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Fleece

Golden GOLDENFLEECEONLINE.COM

ASHEVILLE, NC 28803

VOLUME 36, ISSUE 3 Students discuss opinions on snow days and make up days

PAGE 10

Storms create blood need

MARCH 7, 2014

Spring Forward

Cystic Fibrosis awareness brought to Roberson

Make sure to set your clocks forward an hour forDaylights Savings Sunday night!

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RentTheRunway Prom Dress options grow with rentals

American Red Cross faces shortage of blood due to cancelled drives.

Buncombe County offers a unique school focusing on math and science.

By CAROLINE STRAY Editor cstray.communications@gmail.com

The Asheville branch of the American Red Cross is in need of about 800 units of blood. Due to snow in the area, 11 blood drives had to be cancelled in the past few months. According to RedCross. org., nearly 1,300 blood drives across the nation were cancelled, resulting in a shortage of around 50,000 blood donations. The amount of lost blood is equal to the Red Cross shutting down each of their operations around the country for three full days. To help eliminate the shortage in Asheville, the AFJROTC hosted a blood drive on March 5. According to AFJROTC Cadet Janis Tucker, the blood they receive goes directly to the local branch of the Red Cross. “We are hoping to get 120 people for this drive,” Tucker said. “On average, we get around 100. If we get 120 donors, that would add up to about 100-150 units of blood that will go right to the Red Cross.” According to Sergeant Anthony Kelley, the issue with blood drives is that they are scheduled so far in advance. “They gave us the blood drive schedule a year in advance, so it is impossible to make one up,” Kelley said. “Last week with the ice storm, they lost so many drives that they can’t make it up, so we can only hope that we make up for a lot of it with the upcoming drive. We are hoping to get more donors than usual.” The entire region of North Carolina, South Carolina, Tennessee and parts of Georgia were shut down on Feb. 11 due to the snow storm, according to Red Cross Representative, Samantha Holcomb. “We had to shut down the whole region and cancel all the drives and also had to cancel a lot of the drives on Feb. 13 because the roads were still icy.” To make up for lost blood, the Red Cross has found that they are receiving more donors per blood drive, as the community recognizes the problem and is willing to help. In addition to collecting excess blood, the Red Cross hosted a “Battle of the Badges” blood drive in which they collected 171 units of blood, according to Holcomb.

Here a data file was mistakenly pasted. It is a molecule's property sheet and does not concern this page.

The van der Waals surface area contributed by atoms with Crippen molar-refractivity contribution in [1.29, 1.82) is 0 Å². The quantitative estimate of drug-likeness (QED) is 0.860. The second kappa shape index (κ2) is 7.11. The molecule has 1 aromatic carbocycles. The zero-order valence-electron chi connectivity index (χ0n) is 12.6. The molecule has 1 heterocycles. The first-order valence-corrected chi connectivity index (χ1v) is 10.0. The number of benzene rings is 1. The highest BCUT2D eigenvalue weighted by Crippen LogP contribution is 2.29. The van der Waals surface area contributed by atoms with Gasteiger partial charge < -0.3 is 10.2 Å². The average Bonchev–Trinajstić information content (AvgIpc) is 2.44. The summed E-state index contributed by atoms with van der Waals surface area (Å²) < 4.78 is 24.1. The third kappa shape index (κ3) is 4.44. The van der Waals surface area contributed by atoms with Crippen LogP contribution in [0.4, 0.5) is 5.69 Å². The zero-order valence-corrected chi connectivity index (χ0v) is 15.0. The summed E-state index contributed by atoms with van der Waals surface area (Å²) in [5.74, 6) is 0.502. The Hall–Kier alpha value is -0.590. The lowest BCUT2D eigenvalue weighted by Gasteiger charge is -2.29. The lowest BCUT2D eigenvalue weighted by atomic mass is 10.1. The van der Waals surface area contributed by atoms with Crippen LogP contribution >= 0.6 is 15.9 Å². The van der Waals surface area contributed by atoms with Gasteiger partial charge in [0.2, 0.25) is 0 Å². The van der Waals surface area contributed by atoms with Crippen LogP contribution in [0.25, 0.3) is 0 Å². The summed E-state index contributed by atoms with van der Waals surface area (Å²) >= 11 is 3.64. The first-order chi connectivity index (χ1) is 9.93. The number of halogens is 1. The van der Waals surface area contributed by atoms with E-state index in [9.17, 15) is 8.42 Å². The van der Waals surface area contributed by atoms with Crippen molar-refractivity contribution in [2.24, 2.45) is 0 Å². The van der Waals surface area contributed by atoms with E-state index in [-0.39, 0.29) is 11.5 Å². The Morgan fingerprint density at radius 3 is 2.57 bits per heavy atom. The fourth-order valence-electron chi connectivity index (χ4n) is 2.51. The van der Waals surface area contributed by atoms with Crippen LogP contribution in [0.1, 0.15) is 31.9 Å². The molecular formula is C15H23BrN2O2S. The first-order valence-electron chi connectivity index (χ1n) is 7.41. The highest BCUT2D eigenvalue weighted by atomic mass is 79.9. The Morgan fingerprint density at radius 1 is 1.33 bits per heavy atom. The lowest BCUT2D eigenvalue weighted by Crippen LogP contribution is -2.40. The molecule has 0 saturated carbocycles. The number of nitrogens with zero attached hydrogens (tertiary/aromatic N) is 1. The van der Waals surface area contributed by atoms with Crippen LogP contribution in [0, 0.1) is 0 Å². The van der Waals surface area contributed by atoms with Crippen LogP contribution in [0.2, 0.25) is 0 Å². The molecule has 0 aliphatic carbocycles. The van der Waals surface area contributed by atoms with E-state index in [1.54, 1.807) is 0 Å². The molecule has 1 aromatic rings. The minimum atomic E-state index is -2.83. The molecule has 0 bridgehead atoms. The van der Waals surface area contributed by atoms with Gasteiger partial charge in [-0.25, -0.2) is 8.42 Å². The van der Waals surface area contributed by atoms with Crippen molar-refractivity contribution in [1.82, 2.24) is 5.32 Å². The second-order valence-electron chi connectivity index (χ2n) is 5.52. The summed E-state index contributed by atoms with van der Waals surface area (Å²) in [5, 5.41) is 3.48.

STEM school set to open next fall By JESSICA ZUK News Editor jzuk.communications@gmail.com

By ELIZABETH MCBRIDE Special Projects Manager emcbride.communications@gmail.com

It’s that time of year again and prom is right around the corner, which means time to worry about finding the perfect dress, hair style, and groups for the big day. All of these things come with a price. Whether it be dinner costs or transportation fees, the ultimate price of prom has gone up. A new survey from Visa found that on average, families will spend $1,139 on prom this year. In total, the American prom industry is worth an estimated $4 billion The South has the second highest average of prom costs at $1, 047 behind the Northeast, whose average is $1, 944, according to Huffington Post. For Roberson students, this cost may include the ticket, meal, dress, hair, make up and nails. An online website called Rent the Runway (RTR) gives girls the chance to rent designer dresses, for a four to eight day period, for up to 90 percent off of retail price. Jenn Hyman and Jenny Fleis, co-founders of the company, wanted to create this business to solve the problem of “I never have anything to wear.” Hyman and Fleis say that RTR is for women who know and love fashion, who want to look glamorous for all their nights out and experiment with new brands without the anxiety of investing in piece after piece. The website has a range of 170 designers like Badgley Mischka and Carolina Herrera gowns, and jewelry from Oscar de la Renta as well as Dannijo. “We have a fashion team of buyers that go to fashion week and look for upcoming trends and styles for the seasons. They are also interactive with the customers and have a community Pinterest board, where we look at the dresses and accessories that get the most likes and repins,” Rent the Runway showroom stylist Jordan Skiles said. A wide variety of clutches and handbags are also available, which is similar to another website, Bag, Borrow, Steal, as seen on the first “Sex and the City” movie. RTR’s wide variety of dresses accommodates girls of any age or size, Interested in renting a dress especially with RTR Plus Size. Senior for prom? Visit their website Clare Johnson is a fan of the site. at www.renttherunway.com “It has dresses for every event and every age group,” Johnson said. “There are some of the actual dresses worn on